Cage, a human rights advocacy group in London, launched judicial review proceedings last year after the letter, written in May 2021 by then-education minister Gavin Williamson, urged teachers to "act appropriately" when expressing views on Israel and Palestine.

'It validates the Department of Education's attempts to police the Palestine debate at our schools in favour of the pro-Israel narrative'

- Muhammad Rabbani, Cage

Described as a response to an "increase in antisemitic incidents in some schools" caused by "an increased focus on the Israeli-Palestinian conflict", the letter also advised schools not to work with organisations questioning Israel's "right to exist".

"I am aware that many young people will have a strong personal interest in these issues, and I am aware that in some schools, this has led to political activity by older pupils," Williamson, who was dismissed from his role in September 2021, wrote.

"It is unacceptable to allow some pupils to create an atmosphere of intimidation or fear for other students and teachers," the letter continued, warning headteachers of "legal duties regarding political impartiality" and urging administrations to favour a "balanced presentation of opposing views" on the Israel-Palestine conflict.  

I have written to headteachers today, following the concerning increase in antisemitic incidents in schools.

Discrimination and racism in any form should never be tolerated in education or in wider society. pic.twitter.com/bGz7a9PXqe

— Gavin Williamson (@GavinWilliamson) May 28, 2021

The review proposed by Cage and its lawyers called for the Department for Education to publicly withdraw the letter on grounds including that it was discriminatory against Muslim schoolchildren, that it reflected pro-Israel bias on Williamson's part, and that proper consultation had not been conducted before it was issued.

Speaking after Thursday's hearing, Muhammad Rabbani, the organisation's managing director, said the dismissal of the case was "disappointing but unsurprising" and a "blow to free speech".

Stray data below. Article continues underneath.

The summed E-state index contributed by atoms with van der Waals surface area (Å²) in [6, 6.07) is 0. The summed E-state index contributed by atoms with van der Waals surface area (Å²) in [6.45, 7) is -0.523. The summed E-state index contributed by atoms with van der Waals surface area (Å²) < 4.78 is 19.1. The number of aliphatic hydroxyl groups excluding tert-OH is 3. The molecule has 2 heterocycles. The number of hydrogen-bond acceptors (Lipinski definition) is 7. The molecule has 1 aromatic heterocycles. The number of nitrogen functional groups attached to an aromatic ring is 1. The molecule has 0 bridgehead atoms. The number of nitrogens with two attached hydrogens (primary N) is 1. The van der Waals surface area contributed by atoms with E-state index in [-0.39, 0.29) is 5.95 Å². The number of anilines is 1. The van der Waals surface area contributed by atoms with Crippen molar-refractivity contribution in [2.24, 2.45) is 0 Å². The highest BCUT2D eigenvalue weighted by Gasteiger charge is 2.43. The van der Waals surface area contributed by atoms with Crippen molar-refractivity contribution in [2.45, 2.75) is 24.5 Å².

"It validates the Department of Education's attempts to police the Palestine debate at our schools in favour of the pro-Israel narrative," said Rabbani. 

"The choreographing of political discussions in this way within schools is akin to the manner of autocratic regimes and seriously curtails freedom of speech."

'Partisan view'

On Thursday, Cage also published results of a survey of school events promoting support for Ukraine in its war with Russia, which it said contrasted with the "securitisation" of schoolchildren expressing support for Palestinians.

Fahad Ansari, a solicitor and director of Riverway Law, which represented Cage, said the High Court had "failed to protect the freedom of expression of pupils" who supported Palestinian rights.

//-->

Ansari said: "The Court has essentially enabled the government to compel head teachers and school leaders to adopt a partisan view on the Israeli-Palestinian issue thereby shifting their role from education to indoctrination."

"Equating the rejection of the State of Israel's 'right to exist' with antisemitism is not only factually wrong but undermines the fight against genuine antisemitism," he added.

Williamson's intervention came days after MEE reported that schools across Britain were clamping down on pro-Palestine activism on school premises. Some students said they were disciplined for wearing keffiyehs and holding Palestine flags. 

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Several students who spoke to MEE said they were threatened with detention, expulsion, and being blocked from taking their exams if they continued protesting for Palestinian rights on school premises.